"For example, the anonymous authors claim evidence showing that male advantage is lost after one year of testosterone suppression, while the two papers cited in support of this statement explicitly argue that male advantage is retained well beyond one year of suppression. In fact, a recent cross-sectional study (Mobilia Alvares et al, 2022) measuring the perfor- mance of transwomen suggests that the advantage may be maintained after 14 years of testosterone suppression." (p. 4-5)


"The Range Argument rests on a misunderstanding of fairness in sport. The same misunderstanding lies behind the repeated claim that it is wrong to compare TW with male athletes (‘cis’ men), and that they should be com- pared with female athletes (‘cis’ women). The difference is between the two conceptions of fairness in play: the ‘Advantage’ conception and the ‘Range’ conception. The Advantage view justifies our current categorisation into male and female sport, and so justifies the existence of women’s sport. The Range view does not justify the existence of women’s sport: rather, it would prescribe a sports category defined on the basis of some metric or set of metrics as a substitute for women’s sport – for example, tall sport and short sport. On the Advantage account of fairness, what matters is male advan- tage, so the appropriate comparison is between Transwomen and males to see whether there is retained male advantage. On the Range view, what mat- ters is whether TW are in the range of female athletes, so this prescribes that the appropriate comparison is with female athletes. This leads to the result that some TW metrics are within the female range. But the same objection applies: what matters is the removal of male advantage, not whether some males are (for example) shorter than some females." p 5-6


"Sports categories do not exist to account for undertraining and poor fitness; there are plenty of opportunities at the recreational level for TW to join other equally under- trained and unfit males." p 7

Also on p 7

"The CCES write in the conclusion of their Executive Summary (9): ‘There is no firm basis available in evidence to indicate that trans women have a consistent and measurable overall performance benefit after 12 months of testosterone suppression.’ If that really were the case, then the inclusion of TW would not be prudent. Suppose it turns out that they do have a sig- nificant advantage over women (which is actually the case), then, having included TW would have been unfair (and unsafe) for women. The pruden- tial principle is this: if we lack conclusive evidence, but a change of policy could lead to bad outcomes, then we should not implement such a policy – until we have such evidence. The paper equivocates between three claims: that there is no evidence of advantage, that there is no advantage, and that there is advantage (but fairness must be traded off against inclusion). This is deeply confused, but we note here that absence of evidence does not support a policy of including possible male advantages in female sport."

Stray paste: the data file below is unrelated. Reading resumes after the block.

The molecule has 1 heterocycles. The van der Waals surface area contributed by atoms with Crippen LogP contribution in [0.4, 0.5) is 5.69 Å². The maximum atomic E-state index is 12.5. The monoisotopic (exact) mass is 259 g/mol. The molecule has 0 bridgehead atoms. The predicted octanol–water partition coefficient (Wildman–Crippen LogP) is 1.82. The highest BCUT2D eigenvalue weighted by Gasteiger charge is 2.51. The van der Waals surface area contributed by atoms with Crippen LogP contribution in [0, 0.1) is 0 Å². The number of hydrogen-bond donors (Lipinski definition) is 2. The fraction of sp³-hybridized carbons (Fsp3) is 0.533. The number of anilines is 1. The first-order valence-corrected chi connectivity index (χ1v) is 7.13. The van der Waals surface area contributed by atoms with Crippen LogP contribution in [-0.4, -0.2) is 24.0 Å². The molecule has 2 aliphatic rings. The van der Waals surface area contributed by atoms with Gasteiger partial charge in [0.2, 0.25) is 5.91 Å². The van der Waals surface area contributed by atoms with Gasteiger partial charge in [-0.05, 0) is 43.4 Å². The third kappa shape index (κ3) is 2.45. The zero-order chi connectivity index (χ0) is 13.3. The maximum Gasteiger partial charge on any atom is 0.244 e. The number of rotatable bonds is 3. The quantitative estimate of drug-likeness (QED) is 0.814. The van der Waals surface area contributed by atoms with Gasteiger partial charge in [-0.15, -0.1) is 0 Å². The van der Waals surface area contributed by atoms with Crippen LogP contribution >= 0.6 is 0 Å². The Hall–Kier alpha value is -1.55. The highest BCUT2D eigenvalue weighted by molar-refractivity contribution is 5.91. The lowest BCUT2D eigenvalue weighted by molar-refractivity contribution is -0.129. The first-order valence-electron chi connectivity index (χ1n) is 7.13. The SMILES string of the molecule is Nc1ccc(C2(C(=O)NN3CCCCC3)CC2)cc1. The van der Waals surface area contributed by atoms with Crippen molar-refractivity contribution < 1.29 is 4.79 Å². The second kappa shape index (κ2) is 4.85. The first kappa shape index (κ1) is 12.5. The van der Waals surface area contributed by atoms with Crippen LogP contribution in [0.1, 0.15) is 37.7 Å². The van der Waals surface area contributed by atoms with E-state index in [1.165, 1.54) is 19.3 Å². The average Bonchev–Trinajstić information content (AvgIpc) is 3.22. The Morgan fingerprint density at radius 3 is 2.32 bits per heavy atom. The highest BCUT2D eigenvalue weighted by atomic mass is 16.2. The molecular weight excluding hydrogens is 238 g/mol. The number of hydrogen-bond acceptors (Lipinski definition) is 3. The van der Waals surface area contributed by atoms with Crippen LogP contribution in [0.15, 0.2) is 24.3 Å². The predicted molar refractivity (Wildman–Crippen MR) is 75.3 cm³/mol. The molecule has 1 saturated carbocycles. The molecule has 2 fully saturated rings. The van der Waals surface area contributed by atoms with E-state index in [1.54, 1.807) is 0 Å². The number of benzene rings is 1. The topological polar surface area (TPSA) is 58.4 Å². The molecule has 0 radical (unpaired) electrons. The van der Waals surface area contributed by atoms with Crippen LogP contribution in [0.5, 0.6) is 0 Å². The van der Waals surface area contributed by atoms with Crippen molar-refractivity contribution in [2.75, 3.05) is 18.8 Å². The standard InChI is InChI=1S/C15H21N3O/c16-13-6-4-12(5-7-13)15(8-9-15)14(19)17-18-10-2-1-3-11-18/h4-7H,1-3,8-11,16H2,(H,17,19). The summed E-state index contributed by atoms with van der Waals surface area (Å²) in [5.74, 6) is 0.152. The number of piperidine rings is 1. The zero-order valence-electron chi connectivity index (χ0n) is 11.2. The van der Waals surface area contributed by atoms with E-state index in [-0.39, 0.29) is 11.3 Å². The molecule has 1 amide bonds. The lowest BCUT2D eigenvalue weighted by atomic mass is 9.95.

"Furthermore, what is supposed to happen once we have achieved ‘rep- resentative levels’ of participation? Should we then resurrect the fairness criterion and exclude all TW? With zero participation, we would have to open the female category again for TW, and this ‘game’ (close, open, close, open) could go on forever." p 8


"The other view is to say that, because the sociocultural disadvantages faced by TW are ‘special’ and differ fundamentally from the disadvantages of other athletes, sports authorities should accede to the demand that they be included in female sport. On this line of argument, inclusion of TW in female sport is not fair, but is an act of solidarity with them. This justifica- tion, though, must attend to the opposite claim: that because inclusion is not fair, it amounts to an act of animosity towards female athletes." p 10

Page 12 & 13 bring in sex testing and how olympic women athletes were all in support of it but that it was ignored.

And how sexism is rife.

"Similarly, the voices of black elite female athletes from the Global South without these XY DSDs/VSDs, are ignored in the name of anti-racism, in fa- vour of advocacy for athletes who do have them. This completely disregards the black elite female athletes without these congenital conditions from the Global South, who are well represented in, for example, elite athletics, and depend on female categories and the World Athletics DSD regulations for their success"

Helleofabore · 01/12/2022 15:10

Scottish Prisons

‘She Was Just Like A Lassie’: Analysing The Views of Cis-Women In Custody About Their Experiences of Living With Transgender Women In The Scottish Prison Estate

Matthew Maycock, 14 September 2021

The latest official figures indicate a fall in the average number of women in custody between 2011–12 and 2016–17, followed by a relatively static female average prison population of under 400 women since 2016–17 (Scottish Government 2020). At the time of ethical approval for the study (May 2019), there were 379 women in custody in Scotland, equating to 4.6% of the prison population, located in five prisons2 across Scotland. In May 2019 there were 17 transgender people in custody.

A very biased report. But some comments such as: